Befreiungshalle

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Befreiungshalle
Befreiungshalle Hall of Liberation Kelheim.jpg
Befreiungshalle Kelheim
Befreiungshalle is located in Bavaria
Befreiungshalle
Befreiungshalle
Location in Germany
Befreiungshalle is located in Germany
Befreiungshalle
Befreiungshalle
Befreiungshalle (Germany)
General information
Architectural styleNeoclassical
Town or cityKelheim
CountryGermany
Coordinates48°55′06″N 11°51′38″E / 48.91833°N 11.86056°E / 48.91833; 11.86056Coordinates: 48°55′06″N 11°51′38″E / 48.91833°N 11.86056°E / 48.91833; 11.86056
ClientKing Ludwig I of Bavaria
OwnerBavarian Administration of State-Owned Palaces, Gardens and Lakes
Design and construction
ArchitectFriedrich von Gärtner,
Leo von Klenze
DesignationsBaudenkmal (listed monument)

The Befreiungshalle ("Hall of Liberation", German: [bəˈfʀaɪ̯ʊŋsˌhalə]) is a neoclassical monument on the Michelsberg hill above the town of Kelheim in Bavaria, Germany. It stands upstream of Regensburg on the river Danube at the confluence of the Danube and the Altmühl, i.e. the Rhine–Main–Danube Canal. It is just downstream of the Danube Gorge, towering above its lower end. It was commissioned by King Ludwig I of Bavaria to commemorate the victory over Napoleon in the Befreiungskriege of 1813–1815.

History[edit]

Befreiungshalle at night
Interior with sculptures by Ludwig Schwanthaler
Floor inscription

King Ludwig I of Bavaria ordered the Befreiungshalle to be built in order to commemorate the victories against Napoleon during the Wars of Liberation that lasted from 1813 to 1815.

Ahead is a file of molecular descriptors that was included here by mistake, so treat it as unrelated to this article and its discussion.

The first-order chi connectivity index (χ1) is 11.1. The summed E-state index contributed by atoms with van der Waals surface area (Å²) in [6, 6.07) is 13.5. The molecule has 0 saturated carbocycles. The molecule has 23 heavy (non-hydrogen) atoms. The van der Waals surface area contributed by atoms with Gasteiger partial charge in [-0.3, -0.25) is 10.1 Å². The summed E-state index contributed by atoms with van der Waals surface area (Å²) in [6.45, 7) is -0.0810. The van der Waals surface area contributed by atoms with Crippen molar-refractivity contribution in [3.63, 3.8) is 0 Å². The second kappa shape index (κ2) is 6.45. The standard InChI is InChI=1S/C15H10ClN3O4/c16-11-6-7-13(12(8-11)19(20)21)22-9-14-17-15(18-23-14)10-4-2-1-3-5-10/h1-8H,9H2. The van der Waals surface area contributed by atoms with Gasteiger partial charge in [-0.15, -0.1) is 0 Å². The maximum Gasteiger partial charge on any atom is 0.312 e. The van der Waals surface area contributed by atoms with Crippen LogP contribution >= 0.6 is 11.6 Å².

The construction was started in 1842 by Friedrich von Gärtner in a mixture of Neoclassical and Christian styles. It occurred on Michelsberg, in a place previously occupied by a part of the ruins of a pre-historic fortification or town, thought by some to have been Alcimoennis. At the behest of the King, Leo von Klenze later altered the plans and completed the building in 1863. The ceremonial opening took place on 18 October 1863 – the 50th anniversary of the Battle of Nations (Völkerschlacht) near Leipzig.

The following dictum by King Ludwig I, embedded into the marble floor, commemorates the occasion of the construction of the Befreiungshalle:

MOECHTEN
DIE TEUTSCHEN
NIE VERGESSEN WAS
DEN BEFREIUNGSKAMPF
NOTHWENDIG MACHTE
UND WODURCH SIE
GESIEGT.
(May
the Germans
never forget what
made necessary
the Struggle for Freedom
and by what means they
won.)

This inscription of dedication is to be found above the ornamented door frame of the entrance portal:

DEN TEUTSCHEN
BEFREIUNGSKAEMPFERN
LUDWIG I
KOENIG VON BAYERN
(To the German
Liberation Fighters
Ludwig I
King of Bavaria)

For the celebration of the first stone laying on 19 October Ludwig I had a poem written dedicated to the soldiers who had fought in the Napoleonic Wars. Joseph Hartmann Stutz had set it to music:[1]

German English

1. Heil Euch, wack’re Männer, muth’ge Krieger,
Die errungen Ihr den Heldenkranz,
Heil Euch, treue Teutsche, tapf’re Sieger!
Ewig währet Eurer Thaten Glanz.

1. Hail to you, valiant men, brave warriors
Who have won a hero's wreath,
Hail to you, faithful Germans, courageous victors!
The brightness of your deeds will last forever.

2. Dumpf und finster hatt es uns umgeben,
Und kein Teutschland gab es damals mehr;
Ihr doch schwangt auf’s Neue es zum Leben,
Siegreich ragt es wieder hoch und hehr!

2. We were surrounded by dull and dark forces,
And Germany did no longer exist;
But you reanimated her,
And now she stands again victoriously and sublime!

3. Dass die Zwietracht schmählich uns gekettet,
Dies vergessen werde nie und nie,
Dass die Eintracht uns allein gerettet,
Die der Heimath Ruhm und Sieg verlieh.